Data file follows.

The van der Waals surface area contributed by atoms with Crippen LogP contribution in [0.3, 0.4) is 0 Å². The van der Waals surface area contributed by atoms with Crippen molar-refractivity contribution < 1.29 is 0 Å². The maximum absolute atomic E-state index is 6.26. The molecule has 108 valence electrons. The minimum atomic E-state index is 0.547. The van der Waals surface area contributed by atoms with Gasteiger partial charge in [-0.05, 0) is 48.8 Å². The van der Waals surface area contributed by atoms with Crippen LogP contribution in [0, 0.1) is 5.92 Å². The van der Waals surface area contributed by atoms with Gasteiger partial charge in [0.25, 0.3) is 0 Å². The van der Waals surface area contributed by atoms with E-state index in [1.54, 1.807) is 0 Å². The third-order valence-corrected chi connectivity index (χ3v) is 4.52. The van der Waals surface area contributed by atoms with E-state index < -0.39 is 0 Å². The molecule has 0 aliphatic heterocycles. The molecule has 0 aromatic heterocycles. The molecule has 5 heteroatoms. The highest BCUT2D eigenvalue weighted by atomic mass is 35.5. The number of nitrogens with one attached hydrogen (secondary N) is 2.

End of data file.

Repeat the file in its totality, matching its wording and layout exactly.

The van der Waals surface area contributed by atoms with Crippen LogP contribution in [0.3, 0.4) is 0 Å². The van der Waals surface area contributed by atoms with Crippen molar-refractivity contribution < 1.29 is 0 Å². The maximum absolute atomic E-state index is 6.26. The molecule has 108 valence electrons. The minimum atomic E-state index is 0.547. The van der Waals surface area contributed by atoms with Gasteiger partial charge in [-0.05, 0) is 48.8 Å². The van der Waals surface area contributed by atoms with Crippen LogP contribution in [0, 0.1) is 5.92 Å². The van der Waals surface area contributed by atoms with Gasteiger partial charge in [0.25, 0.3) is 0 Å². The van der Waals surface area contributed by atoms with E-state index in [1.54, 1.807) is 0 Å². The third-order valence-corrected chi connectivity index (χ3v) is 4.52. The van der Waals surface area contributed by atoms with E-state index < -0.39 is 0 Å². The molecule has 0 aliphatic heterocycles. The molecule has 0 aromatic heterocycles. The molecule has 5 heteroatoms. The highest BCUT2D eigenvalue weighted by atomic mass is 35.5. The number of nitrogens with one attached hydrogen (secondary N) is 2.